On Monday we installed two-thirds of the floor joists for the second floor of the living area (master bedroom, bath and loft).
Monday 3

On Tuesday, the remaining floor joists got installed…
Tuesday 5

and the two smallest panels for the mudroom/laundry were up.
Tuesday 4

I took the day off on Wednesday to close on the 7 acres adjacent to our lot but Don, Adam and Jim continued to work. By the end of the day they had installed the remaining panels for the garage and about a third of the trusses to go over this area.
Wednesday 1

On Thursday, I found out how they were able to accomplish so much:
Thursday 4
The LoadAll made placing both the garage panels and the trusses relatively easy. (Unfortunately, it can't handle the 44-foot ridge beam for the main living area. After all, it is well over 30 feet high and 14 feet in from the outer wall.)

We were able to hoist the remaining trusses into place on Thursday.

By the end of the week: All the trusses are up. The ridge beam for the living area is ready for lifting. (All we need is a crane.) All rafters are stacked and sorted on the deck.
Friday 11

There wasn’t a drop of rain all week and the temperatures were in the 70s much of the time. A super week.

Thursday, May 04, 2006

Log Home Update: Part 19: Progress and Purchases

It’s been another very busy week here in PA. The panelized walls of the garage are up as are the prefab trusses for the garage roof. While the attic space above the garage is huge, the garage itself seems small. It’s a good thing Terry has such a tiny new car! The Aveo could probably drive in one door and make a U-turn out the other. The Silverado however…well, that’s a different story.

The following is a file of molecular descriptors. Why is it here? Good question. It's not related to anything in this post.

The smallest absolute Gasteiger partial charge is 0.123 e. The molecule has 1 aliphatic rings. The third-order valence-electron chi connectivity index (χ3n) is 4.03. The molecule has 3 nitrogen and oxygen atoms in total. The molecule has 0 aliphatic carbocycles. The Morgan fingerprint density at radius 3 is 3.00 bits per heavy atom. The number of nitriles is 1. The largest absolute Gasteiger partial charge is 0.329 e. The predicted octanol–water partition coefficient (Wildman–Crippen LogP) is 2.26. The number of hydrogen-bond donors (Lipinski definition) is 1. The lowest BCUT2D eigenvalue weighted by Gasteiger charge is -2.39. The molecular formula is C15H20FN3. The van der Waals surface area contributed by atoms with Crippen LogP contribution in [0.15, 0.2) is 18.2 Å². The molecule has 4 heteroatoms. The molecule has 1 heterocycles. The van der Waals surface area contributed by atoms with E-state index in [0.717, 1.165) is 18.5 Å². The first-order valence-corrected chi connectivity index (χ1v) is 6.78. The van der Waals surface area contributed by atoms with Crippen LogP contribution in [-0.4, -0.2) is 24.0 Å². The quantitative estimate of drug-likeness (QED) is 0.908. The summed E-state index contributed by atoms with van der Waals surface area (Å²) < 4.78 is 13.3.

The weather just could not be better and the heavy equipment (read: LoadAll) has made moving some very heavy and cumbersome pieces a snap.

The closing on the adjacent 7 acre parcel went smoothly after we got some clarification on an alleged right-of-way. (A neighboring hunting club (Club A) claims there is a right-of-way though our land—not for them, but for another hunting club (Club B) that has an existing right-of-way through the first club’s land. Club B has been using the current ROW since 1972 but the challenge only was raised this passed year. The realtor and attorney we dealt with both agreed that the ROW Club B is using is the correct one and that it goes through Club A’s land. This conclusion was based upon a copy of a ma[p frpm the county surveyor and a previous deed for the land prior to subdivision.

It should get interesting when this spat gets to court. Especially since the current ROW is only as wide as a truck but the deed says (and county rules call for) a 50-foot wide ROW so the road may be maintained. I think Club A may be in for a surprise.

Anyway, I’ll be back in NJ Friday evening and will have pictures to post showing the progress being made.